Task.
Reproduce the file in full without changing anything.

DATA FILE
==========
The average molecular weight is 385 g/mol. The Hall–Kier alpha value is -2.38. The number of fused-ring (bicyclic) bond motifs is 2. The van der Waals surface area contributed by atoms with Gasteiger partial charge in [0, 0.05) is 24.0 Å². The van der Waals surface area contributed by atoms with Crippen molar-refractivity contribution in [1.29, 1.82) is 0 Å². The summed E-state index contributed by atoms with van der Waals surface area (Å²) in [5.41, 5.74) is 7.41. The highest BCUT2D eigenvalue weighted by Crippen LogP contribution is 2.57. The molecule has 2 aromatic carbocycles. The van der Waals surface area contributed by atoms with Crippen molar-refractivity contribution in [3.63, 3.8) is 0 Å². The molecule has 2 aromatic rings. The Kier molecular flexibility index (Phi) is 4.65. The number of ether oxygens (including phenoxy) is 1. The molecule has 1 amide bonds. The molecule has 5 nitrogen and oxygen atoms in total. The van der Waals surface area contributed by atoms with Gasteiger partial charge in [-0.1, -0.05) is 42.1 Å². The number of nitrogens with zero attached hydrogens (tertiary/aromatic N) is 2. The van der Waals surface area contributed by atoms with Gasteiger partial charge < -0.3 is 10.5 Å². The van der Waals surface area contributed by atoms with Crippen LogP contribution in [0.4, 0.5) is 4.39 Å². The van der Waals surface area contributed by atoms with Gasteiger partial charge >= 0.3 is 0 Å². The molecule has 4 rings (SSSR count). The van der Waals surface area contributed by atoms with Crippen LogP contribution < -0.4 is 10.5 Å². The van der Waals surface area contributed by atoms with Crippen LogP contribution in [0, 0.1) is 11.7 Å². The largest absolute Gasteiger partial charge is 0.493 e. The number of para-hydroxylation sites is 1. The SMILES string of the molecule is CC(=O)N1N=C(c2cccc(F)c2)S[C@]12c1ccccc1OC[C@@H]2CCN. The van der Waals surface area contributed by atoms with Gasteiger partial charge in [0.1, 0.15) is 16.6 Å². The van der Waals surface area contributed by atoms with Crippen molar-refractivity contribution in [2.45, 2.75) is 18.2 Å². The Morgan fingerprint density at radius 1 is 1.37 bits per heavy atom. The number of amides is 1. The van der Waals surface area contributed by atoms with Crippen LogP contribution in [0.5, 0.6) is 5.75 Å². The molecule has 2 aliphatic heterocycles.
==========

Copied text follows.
The average molecular weight is 385 g/mol. The Hall–Kier alpha value is -2.38. The number of fused-ring (bicyclic) bond motifs is 2. The van der Waals surface area contributed by atoms with Gasteiger partial charge in [0, 0.05) is 24.0 Å². The van der Waals surface area contributed by atoms with Crippen molar-refractivity contribution in [1.29, 1.82) is 0 Å². The summed E-state index contributed by atoms with van der Waals surface area (Å²) in [5.41, 5.74) is 7.41. The highest BCUT2D eigenvalue weighted by Crippen LogP contribution is 2.57. The molecule has 2 aromatic carbocycles. The van der Waals surface area contributed by atoms with Crippen molar-refractivity contribution in [3.63, 3.8) is 0 Å². The molecule has 2 aromatic rings. The Kier molecular flexibility index (Phi) is 4.65. The number of ether oxygens (including phenoxy) is 1. The molecule has 1 amide bonds. The molecule has 5 nitrogen and oxygen atoms in total. The van der Waals surface area contributed by atoms with Gasteiger partial charge in [-0.1, -0.05) is 42.1 Å². The number of nitrogens with zero attached hydrogens (tertiary/aromatic N) is 2. The van der Waals surface area contributed by atoms with Gasteiger partial charge < -0.3 is 10.5 Å². The van der Waals surface area contributed by atoms with Crippen LogP contribution in [0.4, 0.5) is 4.39 Å². The van der Waals surface area contributed by atoms with Gasteiger partial charge >= 0.3 is 0 Å². The molecule has 4 rings (SSSR count). The van der Waals surface area contributed by atoms with Crippen LogP contribution < -0.4 is 10.5 Å². The van der Waals surface area contributed by atoms with Crippen LogP contribution in [0, 0.1) is 11.7 Å². The largest absolute Gasteiger partial charge is 0.493 e. The number of para-hydroxylation sites is 1. The SMILES string of the molecule is CC(=O)N1N=C(c2cccc(F)c2)S[C@]12c1ccccc1OC[C@@H]2CCN. The van der Waals surface area contributed by atoms with Gasteiger partial charge in [0.1, 0.15) is 16.6 Å². The van der Waals surface area contributed by atoms with Crippen molar-refractivity contribution in [2.45, 2.75) is 18.2 Å². The Morgan fingerprint density at radius 1 is 1.37 bits per heavy atom. The number of amides is 1. The van der Waals surface area contributed by atoms with Crippen LogP contribution in [0.5, 0.6) is 5.75 Å². The molecule has 2 aliphatic heterocycles.